Tag Archives: Charlotte Brontë

Jane Eyre

It was good to revisit Jane Eyre after all these years. Barrington Stoke have just published a dyslexia friendly, short, retelling of the famous Charlotte Brontë novel. Tanya Landman has written a more than creditable short version, and one that I enjoyed a lot.

I wasn’t sure how hard it would be to make such a long novel into a short one; one that actually works. I’m certain it was neither quick nor easy, but the result is a perfect literary summary of an old classic.

Tanya’s version contains most of what I remembered, skipping over one or two sub-plots with just a few paragraphs (which is obviously how one does it) to get on with that which matters. The only major fact missing is Jane’s inheritance, but in the long run it’s not massively important.

She can still marry Mr Rochester and live happily ever after. (I hope this doesn’t count as a spoiler..?)

A classic has to be one of the hardest things to access if reading is difficult. I guess watching the film is the nearest, but won’t give so much flavour of the real deal. That’s what you get in something like this Jane Eyre.

I hope the book will be a happy discovery for many. Jane is still a most interesting heroine.

Swedish Eyres

‘There is a Jane Eyre in translation here,’ said the Resident IT Consultant as we discussed whether it would be suitable for Swiss Lady to read. You know, after fifty shades. Because it would have to be in Swedish.

I was surprised, but waited as he went to get it from the shelf.

He returned with the news that it was in English, as I’d expected it to be. I doubt Mother-of-witch read it in the original, but there was a time as she was learning English when she bought a fair number of novels in that language, some of which she did read. Lady Chatterley, for instance.

Hmm, that’s a thought. Would D H Lawrence suit a shades fan?

Jane Eyre translated by Gun-Britt Sundström

But thinking of Jane Eyre, I have no idea what the novel is like in translation. I only ever got round to reading those classics in English, which means I was much later than my [English-speaking] peers.

I looked Jane up. I believe she was translated at least three times, most recently in the 1990s. First time was soon after the book was published. And while the English doesn’t really date much, the Swedish would. Hence the need for more than one version.

You can buy a paperback for 55 kronor online, which seems reasonable. Translation by Gun-Britt Sundström. You can also read a short sample, which strangely enough is the mid-20th century one by Ingegärd von Tell.

Jane Eyre translated by Ingegärd von Tell

Now for some romance before it gets dark!

Last week several authors linked to this blog post, which primarily moans about sequelitis in the world of romantic fiction, and especially that aimed at younger readers. At least, I think so. Mercifully I have not read them, but I can imagine what they are like. Or perhaps I can’t.

The thing is, the post was written by a fan of this type of book before publishers lost all sense of proportion.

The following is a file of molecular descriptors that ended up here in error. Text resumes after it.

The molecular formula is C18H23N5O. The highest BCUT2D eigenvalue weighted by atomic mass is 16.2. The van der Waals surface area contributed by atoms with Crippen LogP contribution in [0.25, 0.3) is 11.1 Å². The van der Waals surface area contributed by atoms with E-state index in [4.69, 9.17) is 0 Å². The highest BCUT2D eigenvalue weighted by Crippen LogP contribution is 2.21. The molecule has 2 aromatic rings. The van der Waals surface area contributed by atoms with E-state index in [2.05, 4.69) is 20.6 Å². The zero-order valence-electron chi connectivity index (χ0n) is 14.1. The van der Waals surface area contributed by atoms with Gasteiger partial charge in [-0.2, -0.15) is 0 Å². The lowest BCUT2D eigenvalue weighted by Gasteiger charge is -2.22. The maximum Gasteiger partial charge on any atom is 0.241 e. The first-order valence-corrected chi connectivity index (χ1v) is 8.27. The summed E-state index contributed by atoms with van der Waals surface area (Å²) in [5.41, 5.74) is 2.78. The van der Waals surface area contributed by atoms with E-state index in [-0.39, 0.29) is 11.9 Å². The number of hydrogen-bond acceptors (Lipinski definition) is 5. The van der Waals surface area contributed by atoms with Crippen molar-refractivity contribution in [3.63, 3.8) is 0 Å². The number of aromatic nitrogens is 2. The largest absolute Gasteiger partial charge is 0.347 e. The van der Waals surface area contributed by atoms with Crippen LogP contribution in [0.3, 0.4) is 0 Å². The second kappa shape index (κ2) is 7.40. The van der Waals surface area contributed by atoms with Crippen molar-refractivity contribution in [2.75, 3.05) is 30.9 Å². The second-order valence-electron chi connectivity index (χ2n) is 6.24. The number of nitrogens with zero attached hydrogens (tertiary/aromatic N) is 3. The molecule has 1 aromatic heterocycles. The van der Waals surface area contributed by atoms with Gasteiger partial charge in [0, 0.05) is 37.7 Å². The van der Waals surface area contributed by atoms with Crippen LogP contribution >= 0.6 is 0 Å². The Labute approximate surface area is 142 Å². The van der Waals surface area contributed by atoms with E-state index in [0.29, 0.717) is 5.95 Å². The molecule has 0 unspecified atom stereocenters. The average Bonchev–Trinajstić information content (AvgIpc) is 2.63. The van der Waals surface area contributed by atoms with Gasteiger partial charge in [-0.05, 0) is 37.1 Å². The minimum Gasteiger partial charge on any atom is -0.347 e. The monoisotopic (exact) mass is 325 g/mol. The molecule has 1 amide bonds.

Now, I grew up on plenty of romance of the fictional kind. I was actually under the impression that I was awfully grown-up when tackling Barbara Cartland, who was perpetually serialised in the weekly magazine I liked so much that I spent my pocket money buying it, until Mother-of-witch gave up and paid.

I saw the light – eventually – and moved on to Alistair MacLean and other mature books.

In my brief course on children’s literature at university we were ordered to read two unexpected books alongside Anne of Green Gables and other worthies. One had to be a cheap romance, and the other an action story like Nick Carter. The reason being that children, or young adults (long before the term was invented), were reading them. Ergo, they counted as children’s books.

And now we have vampires.

The cheap action type novel has plenty of modern alternatives. And I suppose Twilight & Co are better than my old Barbara Cartlands? Miss Cartland reputedly spent all of two weeks on every book she ‘wrote’, and whatever your opinion of Stephenie Meyer, she must have worked somewhat harder on her writing.

Dark romance

I suspect young girls are hardwired to want romance at some point in their early reading lives. There is nothing wrong with that, as long as the romance is allowed to end and the readers move on to new things. That’s where it might be worse now, because vampire novels and similar books look so much like real books. Mills & Boons look exactly as what they are. Cheap romance. Some of them pretty good. Some not.

Now publishers are milking the black and red covered cash cow. Endlessly. I want to sit down and cry when previously sensible publishers bring out their own Twilight.  I could almost accept it, if it weren’t the case that these Twilights are squeezing out real books. Not all of them, but there are many excellent books that never get published, or that sell so badly that they don’t stand a chance in the shadow of romance.

There is good YA romance. Recent examples that come to mind are Mary Hoffman, Celia Rees and Gillian Philip, who all write real, and romantic, novels. It’s not my intention to come up with a long list here. I just want to say that there is choice.

We had very little of that in the 1970s. Cartland and M&B on one side and Jane Eyre & Co on the other. Although, in my late teens I did find a couple of authors who were capable of writing light but intelligent romance with death and excitement on the side. M M Kaye and Mary Stewart were both authors I inherited from nearby adults. And unlike the cheap stuff, I still remember them well.